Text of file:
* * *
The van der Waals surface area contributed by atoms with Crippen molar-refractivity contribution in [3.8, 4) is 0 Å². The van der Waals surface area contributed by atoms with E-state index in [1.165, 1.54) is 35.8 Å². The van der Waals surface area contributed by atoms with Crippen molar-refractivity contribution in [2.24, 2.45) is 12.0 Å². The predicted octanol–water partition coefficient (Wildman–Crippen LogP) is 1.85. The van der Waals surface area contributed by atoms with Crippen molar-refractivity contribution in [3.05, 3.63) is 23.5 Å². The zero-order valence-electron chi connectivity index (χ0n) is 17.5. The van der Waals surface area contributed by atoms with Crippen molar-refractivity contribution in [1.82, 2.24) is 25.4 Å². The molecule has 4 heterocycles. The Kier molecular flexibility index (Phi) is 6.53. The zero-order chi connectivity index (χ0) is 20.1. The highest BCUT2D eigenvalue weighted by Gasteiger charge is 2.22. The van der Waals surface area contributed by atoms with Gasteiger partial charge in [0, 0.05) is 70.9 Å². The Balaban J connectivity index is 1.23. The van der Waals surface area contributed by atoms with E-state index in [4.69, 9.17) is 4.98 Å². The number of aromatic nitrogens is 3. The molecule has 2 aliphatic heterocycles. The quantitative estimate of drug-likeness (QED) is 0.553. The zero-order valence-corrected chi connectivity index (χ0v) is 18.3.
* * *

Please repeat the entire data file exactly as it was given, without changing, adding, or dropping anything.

The van der Waals surface area contributed by atoms with Crippen molar-refractivity contribution in [3.8, 4) is 0 Å². The van der Waals surface area contributed by atoms with E-state index in [1.165, 1.54) is 35.8 Å². The van der Waals surface area contributed by atoms with Crippen molar-refractivity contribution in [2.24, 2.45) is 12.0 Å². The predicted octanol–water partition coefficient (Wildman–Crippen LogP) is 1.85. The van der Waals surface area contributed by atoms with Crippen molar-refractivity contribution in [3.05, 3.63) is 23.5 Å². The zero-order valence-electron chi connectivity index (χ0n) is 17.5. The van der Waals surface area contributed by atoms with Crippen molar-refractivity contribution in [1.82, 2.24) is 25.4 Å². The molecule has 4 heterocycles. The Kier molecular flexibility index (Phi) is 6.53. The zero-order chi connectivity index (χ0) is 20.1. The highest BCUT2D eigenvalue weighted by Gasteiger charge is 2.22. The van der Waals surface area contributed by atoms with Gasteiger partial charge in [0, 0.05) is 70.9 Å². The Balaban J connectivity index is 1.23. The van der Waals surface area contributed by atoms with E-state index in [4.69, 9.17) is 4.98 Å². The number of aromatic nitrogens is 3. The molecule has 2 aliphatic heterocycles. The quantitative estimate of drug-likeness (QED) is 0.553. The zero-order valence-corrected chi connectivity index (χ0v) is 18.3.